The first thing that comes to mind when looking at a piece of Abstract expressionism is how free the work is, Jackson Pollock a renown artist of this movement created a piece by laying a canvas on the ground and dripping paint across it





To the left is one of Pollocks images titled, No. 5 1948 oil on a fiberboard.As previously mentioned, Pollock would literally drip paint at random onto a canvas, the question could be asked is this art? I personally would give the short answer of yes, I think that this is a way of Pollock expressing himself, the paint just carelessly thrown across the page gives me the impression that Pollock is bored of the art of his time and wanted to break boundaries expressing that this is also art, it doesnt always have to be something that makes sense, maybe he was saying just that, that all art doesnt make sense, but that doesnt change that it is less of a piece than something else.

The black background still coming through the colours works well against his pallet choice, showing an angry or 


distressed individual, I think that this is something that will later influence an indivi

dual similar to Pollock by the name of Jean Michel Basquiat. 

My Final Major Project.

17 Apr

For my final major project I have decided to create a range of bottle designs marketing various bands, this was inspired by the Wolfgang Amadeus Phoenix bottle campaign for the famous drinks company ‘Becks’.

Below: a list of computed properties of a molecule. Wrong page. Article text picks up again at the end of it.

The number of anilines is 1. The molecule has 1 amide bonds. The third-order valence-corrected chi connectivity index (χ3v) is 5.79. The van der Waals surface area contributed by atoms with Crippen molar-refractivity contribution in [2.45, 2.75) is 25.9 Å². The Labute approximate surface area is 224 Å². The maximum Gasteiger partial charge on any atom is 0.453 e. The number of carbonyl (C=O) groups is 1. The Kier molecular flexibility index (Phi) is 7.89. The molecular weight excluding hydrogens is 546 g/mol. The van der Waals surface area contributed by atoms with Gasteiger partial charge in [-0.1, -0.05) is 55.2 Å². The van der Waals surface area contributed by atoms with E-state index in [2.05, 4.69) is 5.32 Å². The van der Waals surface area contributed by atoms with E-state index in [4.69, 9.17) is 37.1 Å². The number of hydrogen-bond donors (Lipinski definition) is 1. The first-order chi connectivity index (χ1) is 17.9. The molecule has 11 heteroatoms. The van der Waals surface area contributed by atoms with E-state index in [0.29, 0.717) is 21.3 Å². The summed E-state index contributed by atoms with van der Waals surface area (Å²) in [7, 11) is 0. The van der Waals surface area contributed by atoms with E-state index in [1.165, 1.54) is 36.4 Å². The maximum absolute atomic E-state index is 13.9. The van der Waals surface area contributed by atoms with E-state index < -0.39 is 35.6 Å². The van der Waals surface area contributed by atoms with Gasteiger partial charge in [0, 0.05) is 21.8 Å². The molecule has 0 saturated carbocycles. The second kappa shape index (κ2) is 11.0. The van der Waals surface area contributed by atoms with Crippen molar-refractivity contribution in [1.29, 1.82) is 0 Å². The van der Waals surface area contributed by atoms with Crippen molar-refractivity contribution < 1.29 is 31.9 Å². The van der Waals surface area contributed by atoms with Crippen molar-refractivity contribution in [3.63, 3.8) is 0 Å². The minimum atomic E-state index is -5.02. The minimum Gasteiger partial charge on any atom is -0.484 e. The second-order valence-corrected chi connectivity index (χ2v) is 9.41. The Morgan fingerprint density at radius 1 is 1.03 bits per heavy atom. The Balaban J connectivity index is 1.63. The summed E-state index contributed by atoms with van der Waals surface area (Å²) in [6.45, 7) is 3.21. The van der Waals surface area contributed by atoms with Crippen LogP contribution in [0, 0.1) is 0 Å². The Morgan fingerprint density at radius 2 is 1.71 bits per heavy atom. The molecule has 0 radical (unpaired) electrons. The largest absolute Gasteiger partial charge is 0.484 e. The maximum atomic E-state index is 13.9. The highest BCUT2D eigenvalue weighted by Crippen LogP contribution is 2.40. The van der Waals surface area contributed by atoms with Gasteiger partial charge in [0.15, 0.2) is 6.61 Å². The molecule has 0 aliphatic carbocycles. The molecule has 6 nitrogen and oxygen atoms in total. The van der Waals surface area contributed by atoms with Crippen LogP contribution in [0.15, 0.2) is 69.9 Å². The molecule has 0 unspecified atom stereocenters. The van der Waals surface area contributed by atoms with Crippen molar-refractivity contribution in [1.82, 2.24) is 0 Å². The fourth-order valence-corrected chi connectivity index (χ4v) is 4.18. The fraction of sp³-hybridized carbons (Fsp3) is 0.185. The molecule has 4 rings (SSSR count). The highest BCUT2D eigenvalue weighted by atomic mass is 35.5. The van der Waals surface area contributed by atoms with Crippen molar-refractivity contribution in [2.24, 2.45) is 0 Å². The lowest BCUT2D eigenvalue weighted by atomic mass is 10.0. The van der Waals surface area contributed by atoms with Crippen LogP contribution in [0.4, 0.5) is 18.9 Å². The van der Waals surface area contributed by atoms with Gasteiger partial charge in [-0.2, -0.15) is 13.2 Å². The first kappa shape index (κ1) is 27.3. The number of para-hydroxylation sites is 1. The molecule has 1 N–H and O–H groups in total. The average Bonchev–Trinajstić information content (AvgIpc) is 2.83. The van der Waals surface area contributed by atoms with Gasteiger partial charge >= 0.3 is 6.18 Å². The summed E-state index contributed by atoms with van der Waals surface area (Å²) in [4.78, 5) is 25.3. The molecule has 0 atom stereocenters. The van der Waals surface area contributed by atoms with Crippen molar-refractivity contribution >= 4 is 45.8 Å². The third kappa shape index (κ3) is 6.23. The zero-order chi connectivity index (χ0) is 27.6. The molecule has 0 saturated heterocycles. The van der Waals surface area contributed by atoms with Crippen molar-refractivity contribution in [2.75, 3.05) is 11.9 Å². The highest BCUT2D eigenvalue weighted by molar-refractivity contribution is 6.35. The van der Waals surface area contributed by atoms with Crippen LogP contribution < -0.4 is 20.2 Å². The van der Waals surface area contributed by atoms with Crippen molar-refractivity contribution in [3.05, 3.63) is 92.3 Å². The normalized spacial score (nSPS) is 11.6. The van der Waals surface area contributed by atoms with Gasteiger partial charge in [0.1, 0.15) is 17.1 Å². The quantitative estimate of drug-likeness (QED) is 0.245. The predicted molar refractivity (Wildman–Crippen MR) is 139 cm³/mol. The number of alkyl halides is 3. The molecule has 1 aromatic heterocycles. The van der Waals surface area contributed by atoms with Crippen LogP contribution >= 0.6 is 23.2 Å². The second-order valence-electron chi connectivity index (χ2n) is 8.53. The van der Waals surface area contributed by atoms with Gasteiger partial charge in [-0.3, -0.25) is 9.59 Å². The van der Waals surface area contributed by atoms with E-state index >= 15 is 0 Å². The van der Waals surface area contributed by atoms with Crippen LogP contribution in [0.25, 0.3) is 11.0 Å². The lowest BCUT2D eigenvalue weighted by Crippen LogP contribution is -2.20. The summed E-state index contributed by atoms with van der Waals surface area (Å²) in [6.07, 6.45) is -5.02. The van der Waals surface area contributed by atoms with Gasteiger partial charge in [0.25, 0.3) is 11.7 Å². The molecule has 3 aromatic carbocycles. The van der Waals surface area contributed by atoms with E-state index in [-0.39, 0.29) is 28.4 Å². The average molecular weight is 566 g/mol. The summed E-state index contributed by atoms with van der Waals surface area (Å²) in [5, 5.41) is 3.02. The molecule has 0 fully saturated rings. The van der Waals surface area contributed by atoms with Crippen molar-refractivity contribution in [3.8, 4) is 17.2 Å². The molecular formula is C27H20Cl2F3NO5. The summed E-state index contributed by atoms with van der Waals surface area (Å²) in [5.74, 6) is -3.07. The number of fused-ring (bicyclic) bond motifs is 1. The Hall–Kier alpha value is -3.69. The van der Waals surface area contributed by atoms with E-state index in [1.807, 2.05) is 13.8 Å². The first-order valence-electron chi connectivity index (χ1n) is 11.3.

Various bands are known by just a logo, the simplicity of the Rolling Stones Lips is iconic to the band and can be recognised around the world, even by people that arent particular fans of the band. I want to recreate and rebrand the bands using a simplistic style developed in the style of artists such as Olly Moss and …….. For instance if I was doing work for a band that already had a established logo such as the Rolling Stones I would completely change it and make it unique to my own designs.

I also want to create labels based of the bands name or the title of certain songs, for instance if looking at doing work  for the band The Walkmen, I would create an image based around a Walkman, taking a literal approach on the bands name.

I have also began to decide on how I will be packaging the bottles at the exhibition at the end of the project, which I will post at a later date with a definitive idea. 

The Art of Surrealism.

17 Apr

Surrealism is a cultural movement that began in the early 1920s. This movement focuses alot around distorted and seemingly patchy immagery which takes elements from other movements and images and combines them to create one picture. Andre Breton was renown for his work with Surrealism and almost a pioneer of this style of art.

Renown artists known for their Surrealist art would be artist Salvador Dali, famous for pieces that include ‘The Persistence of Memory’. Dali proved that Surrealism didn’t have to be just a painting and began making numerous short films, that often meant nothing to viewers but to others would provoke feeling and emotion. I feel that one could argue Dali’s work to become pretentious as he slowly released more and more work.

Surrealism works because the audience can almost never understand the complete image, be it painting,sculpture or film. Surrealism is complete with unexpected juxtaposition’s, however have a hidden meaning, some aritst’s deliberately cloud the point of the image to leave the spectator constantly questioning something which can perhaps have a blatantly obvious meaning.

Surrealism developed out of the Dada activities during World War I and the most important center of the movement was Paris. From the 1920s onward, the movement spread around the globe, eventually affecting the visual arts, literature, film, and music of many countries and languages, as well as political thought and practice, philosophy, and social theory.



Below is Salvador Dali’s 1931 piece ‘The Persistence of Memory’ .